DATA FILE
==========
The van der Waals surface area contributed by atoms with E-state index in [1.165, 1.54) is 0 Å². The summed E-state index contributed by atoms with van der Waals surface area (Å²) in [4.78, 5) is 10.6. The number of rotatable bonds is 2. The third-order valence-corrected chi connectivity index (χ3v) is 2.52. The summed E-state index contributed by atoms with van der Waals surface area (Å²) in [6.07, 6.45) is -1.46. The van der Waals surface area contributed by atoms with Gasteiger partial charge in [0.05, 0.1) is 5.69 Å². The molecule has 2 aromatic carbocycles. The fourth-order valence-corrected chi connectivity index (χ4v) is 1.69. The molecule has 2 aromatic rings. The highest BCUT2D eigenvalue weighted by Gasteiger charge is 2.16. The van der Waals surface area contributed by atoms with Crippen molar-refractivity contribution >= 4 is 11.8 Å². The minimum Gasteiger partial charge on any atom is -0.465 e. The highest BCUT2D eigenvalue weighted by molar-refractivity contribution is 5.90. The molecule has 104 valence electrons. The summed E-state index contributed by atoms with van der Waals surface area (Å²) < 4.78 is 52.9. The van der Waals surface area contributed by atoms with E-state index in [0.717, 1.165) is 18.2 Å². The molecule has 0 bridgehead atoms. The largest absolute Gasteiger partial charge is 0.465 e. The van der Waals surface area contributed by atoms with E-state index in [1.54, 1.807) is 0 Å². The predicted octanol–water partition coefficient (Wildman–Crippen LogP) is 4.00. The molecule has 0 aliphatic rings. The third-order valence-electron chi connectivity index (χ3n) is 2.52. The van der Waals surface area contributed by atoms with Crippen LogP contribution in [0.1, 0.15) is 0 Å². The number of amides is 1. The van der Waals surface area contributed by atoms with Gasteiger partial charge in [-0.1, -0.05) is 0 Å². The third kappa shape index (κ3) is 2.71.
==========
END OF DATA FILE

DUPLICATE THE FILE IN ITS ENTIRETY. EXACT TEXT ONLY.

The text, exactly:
The van der Waals surface area contributed by atoms with E-state index in [1.165, 1.54) is 0 Å². The summed E-state index contributed by atoms with van der Waals surface area (Å²) in [4.78, 5) is 10.6. The number of rotatable bonds is 2. The third-order valence-corrected chi connectivity index (χ3v) is 2.52. The summed E-state index contributed by atoms with van der Waals surface area (Å²) in [6.07, 6.45) is -1.46. The van der Waals surface area contributed by atoms with Gasteiger partial charge in [0.05, 0.1) is 5.69 Å². The molecule has 2 aromatic carbocycles. The fourth-order valence-corrected chi connectivity index (χ4v) is 1.69. The molecule has 2 aromatic rings. The highest BCUT2D eigenvalue weighted by Gasteiger charge is 2.16. The van der Waals surface area contributed by atoms with Crippen molar-refractivity contribution >= 4 is 11.8 Å². The minimum Gasteiger partial charge on any atom is -0.465 e. The highest BCUT2D eigenvalue weighted by molar-refractivity contribution is 5.90. The molecule has 104 valence electrons. The summed E-state index contributed by atoms with van der Waals surface area (Å²) < 4.78 is 52.9. The van der Waals surface area contributed by atoms with E-state index in [0.717, 1.165) is 18.2 Å². The molecule has 0 bridgehead atoms. The largest absolute Gasteiger partial charge is 0.465 e. The van der Waals surface area contributed by atoms with E-state index in [1.54, 1.807) is 0 Å². The predicted octanol–water partition coefficient (Wildman–Crippen LogP) is 4.00. The molecule has 0 aliphatic rings. The third-order valence-electron chi connectivity index (χ3n) is 2.52. The van der Waals surface area contributed by atoms with Crippen LogP contribution in [0.1, 0.15) is 0 Å². The number of amides is 1. The van der Waals surface area contributed by atoms with Gasteiger partial charge in [-0.1, -0.05) is 0 Å². The third kappa shape index (κ3) is 2.71.